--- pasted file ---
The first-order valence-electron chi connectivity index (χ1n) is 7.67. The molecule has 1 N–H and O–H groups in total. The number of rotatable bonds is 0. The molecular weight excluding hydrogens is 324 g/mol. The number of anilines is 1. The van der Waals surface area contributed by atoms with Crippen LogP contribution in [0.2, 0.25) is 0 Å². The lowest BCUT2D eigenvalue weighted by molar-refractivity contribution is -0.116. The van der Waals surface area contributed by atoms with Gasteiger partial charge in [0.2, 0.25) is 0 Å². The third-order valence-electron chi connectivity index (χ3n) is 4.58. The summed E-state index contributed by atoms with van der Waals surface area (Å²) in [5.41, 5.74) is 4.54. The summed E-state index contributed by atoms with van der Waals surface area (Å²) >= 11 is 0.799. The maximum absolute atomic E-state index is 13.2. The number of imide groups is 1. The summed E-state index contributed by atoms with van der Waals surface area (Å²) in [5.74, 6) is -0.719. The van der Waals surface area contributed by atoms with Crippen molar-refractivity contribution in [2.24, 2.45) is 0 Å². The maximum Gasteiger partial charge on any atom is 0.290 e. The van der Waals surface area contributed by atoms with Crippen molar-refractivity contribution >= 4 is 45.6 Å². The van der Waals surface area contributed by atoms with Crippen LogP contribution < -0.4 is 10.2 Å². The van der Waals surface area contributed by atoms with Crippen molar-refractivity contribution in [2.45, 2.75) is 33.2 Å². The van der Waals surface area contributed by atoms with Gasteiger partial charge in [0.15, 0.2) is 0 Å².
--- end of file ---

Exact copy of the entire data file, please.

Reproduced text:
The first-order valence-electron chi connectivity index (χ1n) is 7.67. The molecule has 1 N–H and O–H groups in total. The number of rotatable bonds is 0. The molecular weight excluding hydrogens is 324 g/mol. The number of anilines is 1. The van der Waals surface area contributed by atoms with Crippen LogP contribution in [0.2, 0.25) is 0 Å². The lowest BCUT2D eigenvalue weighted by molar-refractivity contribution is -0.116. The van der Waals surface area contributed by atoms with Gasteiger partial charge in [0.2, 0.25) is 0 Å². The third-order valence-electron chi connectivity index (χ3n) is 4.58. The summed E-state index contributed by atoms with van der Waals surface area (Å²) in [5.41, 5.74) is 4.54. The summed E-state index contributed by atoms with van der Waals surface area (Å²) >= 11 is 0.799. The maximum absolute atomic E-state index is 13.2. The number of imide groups is 1. The summed E-state index contributed by atoms with van der Waals surface area (Å²) in [5.74, 6) is -0.719. The van der Waals surface area contributed by atoms with Crippen molar-refractivity contribution in [2.24, 2.45) is 0 Å². The maximum Gasteiger partial charge on any atom is 0.290 e. The van der Waals surface area contributed by atoms with Crippen molar-refractivity contribution >= 4 is 45.6 Å². The van der Waals surface area contributed by atoms with Crippen LogP contribution < -0.4 is 10.2 Å². The van der Waals surface area contributed by atoms with Crippen molar-refractivity contribution in [2.45, 2.75) is 33.2 Å². The van der Waals surface area contributed by atoms with Gasteiger partial charge in [0.15, 0.2) is 0 Å².